there’s a lot of scope for fridge freezers out there. If you go for an A-rated model it’ll require 200Kwh per year — meaning you’ll have to Answer the call of the wild burrito approximately 22,050 times. Older and inefficient models could use as much as 480kWh per year, requiring 52,800 answered calls.

The Cooker:

In the average UK humble abode, the cooker will need around 317kWh. If you wanted to use your Back Drafts to heat your food (I’m a bit grossed out by that honestly), it’ll require almost 35,000 of them.

The Tumble Dryer:

In our second to last spot for Mighty Duck Call powered appliances — the tumble dryer will set you back almost 44,000 of them as it requires 394kWh per year!

Central heating:

The main one, the big dipper, the whopper. To power your boiler, to heat your radiators for the entire year based off of average usage, it takes 13,600kWh. This means if you want to stay warm, you’re going to have to stink it up almost 1.5million times throughout the year. Frankly, a disgusting amount of effort and junk food would be needed.

Maybe a human digestive system isn’t enough to keep your house warm. Could anything else?

Cows produce between 250–500L of methane per day. Cows are responsible for 2% of climate change, ridiculous.

So let’s go for 375L of Methane per day, and 10.5 watt hours per litre. That gives cows the ability to produce 3937 watts per day. 3.9kw. From Cow Guff. I focussed on the wrong animal in this post, everyone just needs a pet cow. Let’s do the maths before you start leaping into farmer’s fields though. Each cow can produce 3.9kWh per day, or 1423kWh per year.

Kettles: 182kWh per year, meaning you can have almost 8 Kettles per cow with their yearly bum rattles.

Microwaves: 15.3kWh per year, you could eat microwave meals 193 time more often using a cows home brewed whiff.

Televisions: 50kWh per year, you could have 28 TV’s running for four hours a day if you’ve got a cow Trunk Bunking in the back garden.

Washing Machines: 166kWh per year requires your cow to split the seams 8 and a half times less than average, so worry not about running the dryer too — your cow’s got Pop Tarts to throw away!

Fridge Freezers: 200kWh means you could run 7 fridge freezers per cow in your back garden.

Cookers: 317kWh per year means you can cook 4.5 time more frequently using your little cows hot wind.

Tumble Dryers: 394kWh per year means you can dry your clothes for the fun of it — 3.6 times more often for a single cow to be specific!

Central Heating: 13,600kWh is a rather large number, and while our pet cow and its honest and well earned Fire in the Holes have us covered so far, maybe not for our central heating. It turns out that we’re going to need 9 and a half cows all working hard to provide that Brown Haze in order for us to stay warm.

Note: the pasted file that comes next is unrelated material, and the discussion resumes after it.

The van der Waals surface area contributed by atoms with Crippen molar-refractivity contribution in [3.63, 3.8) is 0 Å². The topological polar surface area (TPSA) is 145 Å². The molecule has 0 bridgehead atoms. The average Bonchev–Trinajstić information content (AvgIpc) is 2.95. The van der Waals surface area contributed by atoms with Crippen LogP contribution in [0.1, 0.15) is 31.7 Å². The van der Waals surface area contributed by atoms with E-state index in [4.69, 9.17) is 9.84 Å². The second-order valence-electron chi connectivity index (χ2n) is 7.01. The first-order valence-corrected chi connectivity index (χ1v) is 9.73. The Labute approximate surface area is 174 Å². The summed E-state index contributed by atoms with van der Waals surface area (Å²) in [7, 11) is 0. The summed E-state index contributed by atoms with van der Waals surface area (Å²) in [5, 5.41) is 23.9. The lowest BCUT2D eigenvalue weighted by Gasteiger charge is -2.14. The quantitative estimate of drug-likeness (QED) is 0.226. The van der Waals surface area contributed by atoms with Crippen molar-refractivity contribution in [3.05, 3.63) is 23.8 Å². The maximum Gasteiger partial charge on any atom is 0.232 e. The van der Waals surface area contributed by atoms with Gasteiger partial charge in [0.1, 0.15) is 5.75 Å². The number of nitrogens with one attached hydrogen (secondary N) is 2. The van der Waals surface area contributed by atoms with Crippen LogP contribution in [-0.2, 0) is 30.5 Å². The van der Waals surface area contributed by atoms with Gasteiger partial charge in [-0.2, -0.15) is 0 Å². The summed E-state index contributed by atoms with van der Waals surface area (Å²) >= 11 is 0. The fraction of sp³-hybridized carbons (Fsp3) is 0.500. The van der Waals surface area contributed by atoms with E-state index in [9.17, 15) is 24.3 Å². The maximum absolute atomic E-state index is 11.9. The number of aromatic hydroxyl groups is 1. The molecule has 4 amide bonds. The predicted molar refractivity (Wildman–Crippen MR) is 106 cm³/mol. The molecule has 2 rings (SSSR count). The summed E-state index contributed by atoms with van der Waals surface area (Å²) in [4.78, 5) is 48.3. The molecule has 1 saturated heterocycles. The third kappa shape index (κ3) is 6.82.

I’m not a farmer, but I think keeping 10 cows in the back garden might not be so hard if you’ve got a decent chunk of grass out there.

Please note: all figures are based on statistical averages and do not account for above or below average flatulence and/or appliance usage.

Finally just as a good to know fact, you’d require a lot less booty belches for your central heating if your home was fully insulated. Cavity wall insulation could but your bills by up to 35%, and loft insulation could do the same by 25%. We might still be using gas for a little while longer until I can get on Dragon’s Den, so it’ll be wise to invest in your home now, to reap the savings in energy bills for up to 40 years or more. What if I told you that you could insulate your home for free?

Save money and insulate your house for free with Titan! Apply online for ECO4 at www.titanenergysolutions.co.uk

And I’m not talking about any DIY hacks involving hanging up curtains on your walls.

The Energy Company Obligation is a scheme in the UK put in place by the Government that forces leading Energy Suppliers to contribute to a £1 billion pot per year for the next 4 years.

The pot’s there for homeowners to improve their home’s energy performance. It’s running on EPC’s, which are energy Performance Certificates. You can check yours here: Check My EPC

Homes in bands D and E have to become a Band C.

Homes in bands F and G have to become a Band D.

Titan Energy Solutions is a company working on behalf of the energy suppliers who’ll help you reach these bands. They’ll install Cavity wall insulation, Loft insulation, Solar panels and Air Source Heat Pumps in order to make your home more efficient (and cheaper!) to run.

You can apply for the ECO4 grant here.